The Human Performance Lab in the Department of Health and Movement Sciences

A name change and brand new facilities are bringing exciting — and cutting-edge — enhancements to Southern’s Exercise Science Department, renowned for its programs in athletic training, biomechanics, exercise physiology and more. The department recently was renamed the Department of Health and Movement Sciences, to better encompass its wide breadth of programs, and the department’s new address on campus — a 4-story Health and Human Services building — will enhance learning and  research opportunities for students and faculty alike.

“Historically, our department has been rooted in the exercise sciences, which encapsulated the performance, rehabilitation, and physical education aspects of exercise and sport through human performance, athletic training, and education, respectively,” said Marc Robertson, associate professor of health and movement sciences. “The field has evolved as society has placed greater emphasis on the health benefits associated with physical activity, hence the departmental name change better represents the types of programs we offer.”

Just a few years ago, the Exercise Science Department encompassed only the undergraduate majors of Athletic Training and Exercise Science. Now, Southern offers an accelerated 3+2 (3-year undergraduate degree plus 2-year graduate degree) Athletic Training degree program, one of the longest running accredited programs in Connecticut, as well as undergraduate and graduate programs in human performance, physical education, respiratory care, and school health education.

A new Bachelor of Health Science degree program was added in fall 2019 to provide tailored educational programs to students who plan to pursue graduate health professions such as physical therapy, occupational therapy, and physician assistant.

When construction begins in March 2020 on the Health and Human Services building, these programs will be enhanced with new teaching and learning labs, expanded research opportunities for faculty and students, and interprofessional education programs with other health and human services professions. Many of these collaborative learning experiences will take place in the patient/client simulation center that includes six hospital rooms, four medical exam rooms, and a home simulation facility.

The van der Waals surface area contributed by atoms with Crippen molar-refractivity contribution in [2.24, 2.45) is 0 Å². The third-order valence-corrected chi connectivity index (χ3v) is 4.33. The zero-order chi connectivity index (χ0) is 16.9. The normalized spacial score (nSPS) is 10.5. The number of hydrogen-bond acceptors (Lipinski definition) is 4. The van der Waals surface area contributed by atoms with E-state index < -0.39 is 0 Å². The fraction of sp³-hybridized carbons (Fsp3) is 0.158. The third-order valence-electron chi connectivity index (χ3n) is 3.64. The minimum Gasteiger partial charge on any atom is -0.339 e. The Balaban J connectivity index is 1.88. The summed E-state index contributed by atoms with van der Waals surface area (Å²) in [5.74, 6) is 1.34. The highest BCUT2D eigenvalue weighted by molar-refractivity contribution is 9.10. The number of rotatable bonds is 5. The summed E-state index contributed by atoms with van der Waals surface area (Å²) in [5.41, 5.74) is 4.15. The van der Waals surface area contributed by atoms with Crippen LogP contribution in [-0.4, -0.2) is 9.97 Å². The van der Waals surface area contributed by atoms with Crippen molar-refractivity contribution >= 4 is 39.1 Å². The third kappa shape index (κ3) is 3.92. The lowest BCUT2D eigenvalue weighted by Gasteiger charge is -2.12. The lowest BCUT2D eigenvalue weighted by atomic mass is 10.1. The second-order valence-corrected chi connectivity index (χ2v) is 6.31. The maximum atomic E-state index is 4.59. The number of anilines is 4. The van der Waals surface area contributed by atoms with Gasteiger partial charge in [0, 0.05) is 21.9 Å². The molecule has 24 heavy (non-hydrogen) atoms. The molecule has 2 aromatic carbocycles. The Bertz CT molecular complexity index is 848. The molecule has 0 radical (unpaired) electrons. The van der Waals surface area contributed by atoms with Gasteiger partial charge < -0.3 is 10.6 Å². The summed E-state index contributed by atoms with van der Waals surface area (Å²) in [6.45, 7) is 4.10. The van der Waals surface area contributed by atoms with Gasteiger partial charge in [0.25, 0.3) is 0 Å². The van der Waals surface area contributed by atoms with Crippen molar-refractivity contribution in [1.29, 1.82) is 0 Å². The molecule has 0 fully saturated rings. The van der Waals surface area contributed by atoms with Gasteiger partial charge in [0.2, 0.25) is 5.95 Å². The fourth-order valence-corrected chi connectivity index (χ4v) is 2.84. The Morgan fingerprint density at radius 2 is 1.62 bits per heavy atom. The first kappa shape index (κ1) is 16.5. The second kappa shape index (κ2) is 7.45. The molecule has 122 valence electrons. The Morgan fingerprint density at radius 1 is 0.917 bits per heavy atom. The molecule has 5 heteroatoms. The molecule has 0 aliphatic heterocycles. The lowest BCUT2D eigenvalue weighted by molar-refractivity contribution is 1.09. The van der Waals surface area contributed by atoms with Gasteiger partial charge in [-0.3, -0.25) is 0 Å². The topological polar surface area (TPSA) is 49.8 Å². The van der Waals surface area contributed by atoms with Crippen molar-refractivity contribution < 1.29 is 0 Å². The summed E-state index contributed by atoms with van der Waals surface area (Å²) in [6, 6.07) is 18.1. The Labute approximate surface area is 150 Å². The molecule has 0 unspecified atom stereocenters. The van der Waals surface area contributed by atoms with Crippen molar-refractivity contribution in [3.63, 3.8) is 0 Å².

A dedicated human performance lab and a biomechanics lab will enable the department to expand its research opportunities with additional equipment for testing and analysis. High-tech components include motion capture technology and the use of force plates for movement analysis. A new piece of equipment called a BOD POD will allow students to measure body fat using air plethysmography (air displacement). The equipment will replace a technique known as hydrostatic underwater weighing, which required clients to sit on a special scale and be lowered into a tank of water to estimate their body composition.

“The person sits still in an egg-shaped structure while the measurement is taken,” said William R. Lunn, associate professor of health and movement sciences. “It’s easier for the participant, as there is no anxiety of needing to be submerged under water.”

Award-winning faculty still will be the cornerstone of the department, although the new space will offer increased opportunities for interdisciplinary collaboration. It’s what drew champion triathlon racer and student David Martin, ‘20 (a master’s candidate in exercise science with a concentration in human performance), to Southern and continues to fuel his success.

“What is so special about the program and the faculty at SCSU is that I’m surrounded by people who are as enthusiastic as I am about this field of work,” Martin said. “The classes are set up in a way that prepares you for real experiences we will face in the exercise science field. With research being conducted by the professors, we can be hands-on as students and learn as we watch our professors.”

Even after graduation, he added, “There is a huge focus on having a plan. I feel successful here, and I feel comfortable that my success will continue to grow and exceed my expectations because I have the support of this department.”

Department Chair Gary Morin also has his eye on growth, although it’s for the department’s capabilities and programs.

“Once the building is done, the technological capabilities will increase the quality of education students get,” Morin said. “It’s been — and will continue to be — an exciting evolution.”